“Anti-science”? That happens when anyone questions whatever is marketed as “science.”
|December 18, 2017||Posted by News under Darwinism, Evolution, Intelligent Design, science education|
To hear it from Steven Novella at Neurologica Blog:
The fight over science in public education continues, and if anything picked up considerably in 2017. Earlier in the year Nature reported on various state laws designed to water down science education or allow for equal time to be given to unscientific views.
A new Florida bill also includes this problematic language:
Controversial theories and concepts must be taught in a factual, objective, and balanced manner.
This is part of the latest strategy. First, don’t mention any one theory (like evolution) by name. That is likely to trigger a constitutional challenge. Second, make the bill sound like it is promoting something positive, like academic freedom, democracy, or just being fair and balanced.
Being fair and balanced, of course, is not the point of these laws. The point is to provide a pretext or legal cover to challenge the teaching of evolution in science class, or to open the door to teaching creationism. The language may superficially sound benign, but this is the end result of decades of trial and error with the specific goal of weakening the teaching of evolution or inserting the teaching of specific religious views in the public science classroom. Context and history are necessary to understand the true purpose of these bills.
For example – who gets to determine what is “controversial?” And who gets to determine what is “balanced?” More.
Three obvious rejoinders:
1. Asking for facts, fairness, and balance is not a “pretext.” Most parents and teachers really want that.
2. Any approach to evolution that raised religious issues could be challenged on constitutional grounds. There is no shortage of groups willing to take such a case. If Dr. Novella thinks religious teachings in science class are likely, he should encourage the new trend, as they would be easy to expose.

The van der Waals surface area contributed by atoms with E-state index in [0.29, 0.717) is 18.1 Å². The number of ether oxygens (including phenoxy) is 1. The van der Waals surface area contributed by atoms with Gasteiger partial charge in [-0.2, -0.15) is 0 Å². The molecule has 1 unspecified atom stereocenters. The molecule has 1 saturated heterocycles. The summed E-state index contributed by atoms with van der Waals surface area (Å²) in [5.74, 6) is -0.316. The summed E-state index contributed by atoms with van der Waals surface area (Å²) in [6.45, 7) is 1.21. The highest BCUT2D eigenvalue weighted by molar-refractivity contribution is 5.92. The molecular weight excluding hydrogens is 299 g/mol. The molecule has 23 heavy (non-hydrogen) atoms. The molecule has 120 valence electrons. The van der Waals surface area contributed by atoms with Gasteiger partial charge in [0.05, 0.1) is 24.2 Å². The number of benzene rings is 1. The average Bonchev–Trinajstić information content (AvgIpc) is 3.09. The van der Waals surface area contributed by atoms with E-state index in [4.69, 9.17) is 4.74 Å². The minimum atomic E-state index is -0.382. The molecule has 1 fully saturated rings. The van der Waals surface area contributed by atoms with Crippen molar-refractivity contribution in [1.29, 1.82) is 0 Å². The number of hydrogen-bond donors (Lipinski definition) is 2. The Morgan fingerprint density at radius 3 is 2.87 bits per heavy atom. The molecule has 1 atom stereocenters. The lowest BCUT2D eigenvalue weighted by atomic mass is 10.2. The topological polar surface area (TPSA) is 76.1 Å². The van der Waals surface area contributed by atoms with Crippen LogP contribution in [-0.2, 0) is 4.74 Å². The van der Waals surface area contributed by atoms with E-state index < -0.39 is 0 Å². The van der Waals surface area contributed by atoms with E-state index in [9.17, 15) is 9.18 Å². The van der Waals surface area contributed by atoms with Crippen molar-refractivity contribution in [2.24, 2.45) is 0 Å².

3. “For example – who gets to determine what is ‘controversial?’ And who gets to determine what is ‘balanced?’” How about parents and teachers as opposed to bureaucrats and lobbyists?
It’s amazing, with the state of research as portrayed in science media today, that so many people are so concerned about a public that is beginning to notice and not with the problems themselves. The parents might be wrong but attacking them instead of attacking the problems is not a smart move.
See also: Stake in heart of school Darwinism lesson: Bilaterian nerve cords probably evolved many times Convergence means that, instead of starting out from the fabled Common Ancestor, life forms or parts thereof arrived at the same destinations from multiple origins. That could support either design or structuralism (an underlying pattern, based on physics and chemistry, governs evolution) — but not Darwinism, the only form of evolution known to pop science, according to which it is all random.
New butterfly has 46 chromosomes, like a human, not the expected 68, like a close relative. Remember this when we are told that it is “anti-science” to doubt whatever the current bumf is around Darwinian evolution.
Story of human dispersal across the globe drastically revised. In short, Cool beliefs did not turn out to be hard fact. That’s okay. We all revise our beliefs from time to time.
New Mexico: Science standards changes draw protest
From an expert walled up behind the 30-metre Oblivion Wall, we learn the causes of “science denial” …
If this is science, yes we do hate it